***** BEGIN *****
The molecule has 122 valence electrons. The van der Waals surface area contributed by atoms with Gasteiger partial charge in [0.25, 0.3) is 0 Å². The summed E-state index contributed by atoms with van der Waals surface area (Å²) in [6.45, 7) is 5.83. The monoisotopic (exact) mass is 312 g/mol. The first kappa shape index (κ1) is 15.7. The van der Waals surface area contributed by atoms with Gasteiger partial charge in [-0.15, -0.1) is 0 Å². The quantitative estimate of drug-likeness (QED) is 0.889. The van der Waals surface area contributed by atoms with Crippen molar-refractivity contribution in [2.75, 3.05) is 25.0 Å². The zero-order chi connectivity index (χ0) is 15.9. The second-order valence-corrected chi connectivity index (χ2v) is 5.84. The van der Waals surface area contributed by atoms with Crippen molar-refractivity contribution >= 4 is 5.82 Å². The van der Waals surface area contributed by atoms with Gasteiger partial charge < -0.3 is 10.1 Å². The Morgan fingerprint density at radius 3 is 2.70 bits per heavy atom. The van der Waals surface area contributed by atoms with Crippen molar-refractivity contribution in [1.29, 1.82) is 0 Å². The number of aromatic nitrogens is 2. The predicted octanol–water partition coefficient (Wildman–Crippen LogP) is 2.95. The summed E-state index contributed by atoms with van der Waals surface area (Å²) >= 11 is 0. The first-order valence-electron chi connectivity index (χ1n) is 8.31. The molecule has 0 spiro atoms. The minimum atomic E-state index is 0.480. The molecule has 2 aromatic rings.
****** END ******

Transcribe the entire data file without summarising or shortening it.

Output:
The molecule has 122 valence electrons. The van der Waals surface area contributed by atoms with Gasteiger partial charge in [0.25, 0.3) is 0 Å². The summed E-state index contributed by atoms with van der Waals surface area (Å²) in [6.45, 7) is 5.83. The monoisotopic (exact) mass is 312 g/mol. The first kappa shape index (κ1) is 15.7. The van der Waals surface area contributed by atoms with Gasteiger partial charge in [-0.15, -0.1) is 0 Å². The quantitative estimate of drug-likeness (QED) is 0.889. The van der Waals surface area contributed by atoms with Crippen molar-refractivity contribution in [2.75, 3.05) is 25.0 Å². The zero-order chi connectivity index (χ0) is 15.9. The second-order valence-corrected chi connectivity index (χ2v) is 5.84. The van der Waals surface area contributed by atoms with Crippen molar-refractivity contribution >= 4 is 5.82 Å². The van der Waals surface area contributed by atoms with Gasteiger partial charge < -0.3 is 10.1 Å². The Morgan fingerprint density at radius 3 is 2.70 bits per heavy atom. The van der Waals surface area contributed by atoms with Crippen molar-refractivity contribution in [1.29, 1.82) is 0 Å². The number of aromatic nitrogens is 2. The predicted octanol–water partition coefficient (Wildman–Crippen LogP) is 2.95. The summed E-state index contributed by atoms with van der Waals surface area (Å²) >= 11 is 0. The first-order valence-electron chi connectivity index (χ1n) is 8.31. The molecule has 0 spiro atoms. The minimum atomic E-state index is 0.480. The molecule has 2 aromatic rings.